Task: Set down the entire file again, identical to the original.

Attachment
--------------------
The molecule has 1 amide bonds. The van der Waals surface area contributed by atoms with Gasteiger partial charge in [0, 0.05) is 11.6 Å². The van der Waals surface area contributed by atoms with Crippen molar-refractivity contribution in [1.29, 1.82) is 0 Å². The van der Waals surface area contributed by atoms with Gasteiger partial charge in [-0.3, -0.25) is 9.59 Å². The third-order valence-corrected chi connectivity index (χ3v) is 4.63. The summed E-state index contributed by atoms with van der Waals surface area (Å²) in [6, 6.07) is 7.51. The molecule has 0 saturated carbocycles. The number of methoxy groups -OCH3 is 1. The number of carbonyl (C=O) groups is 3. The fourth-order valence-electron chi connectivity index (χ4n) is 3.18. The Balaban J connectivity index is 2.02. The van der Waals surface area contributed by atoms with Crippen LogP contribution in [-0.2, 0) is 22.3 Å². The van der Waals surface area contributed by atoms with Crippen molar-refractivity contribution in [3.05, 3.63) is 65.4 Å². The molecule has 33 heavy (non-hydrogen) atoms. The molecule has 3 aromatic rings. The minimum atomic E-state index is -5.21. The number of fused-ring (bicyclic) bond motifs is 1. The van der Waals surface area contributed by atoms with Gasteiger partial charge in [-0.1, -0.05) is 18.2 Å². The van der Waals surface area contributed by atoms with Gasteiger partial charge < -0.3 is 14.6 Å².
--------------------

The molecule has 1 amide bonds. The van der Waals surface area contributed by atoms with Gasteiger partial charge in [0, 0.05) is 11.6 Å². The van der Waals surface area contributed by atoms with Crippen molar-refractivity contribution in [1.29, 1.82) is 0 Å². The van der Waals surface area contributed by atoms with Gasteiger partial charge in [-0.3, -0.25) is 9.59 Å². The third-order valence-corrected chi connectivity index (χ3v) is 4.63. The summed E-state index contributed by atoms with van der Waals surface area (Å²) in [6, 6.07) is 7.51. The molecule has 0 saturated carbocycles. The number of methoxy groups -OCH3 is 1. The number of carbonyl (C=O) groups is 3. The fourth-order valence-electron chi connectivity index (χ4n) is 3.18. The Balaban J connectivity index is 2.02. The van der Waals surface area contributed by atoms with Crippen LogP contribution in [-0.2, 0) is 22.3 Å². The van der Waals surface area contributed by atoms with Crippen molar-refractivity contribution in [3.05, 3.63) is 65.4 Å². The molecule has 33 heavy (non-hydrogen) atoms. The molecule has 3 aromatic rings. The minimum atomic E-state index is -5.21. The number of fused-ring (bicyclic) bond motifs is 1. The van der Waals surface area contributed by atoms with Gasteiger partial charge in [-0.1, -0.05) is 18.2 Å². The van der Waals surface area contributed by atoms with Gasteiger partial charge < -0.3 is 14.6 Å².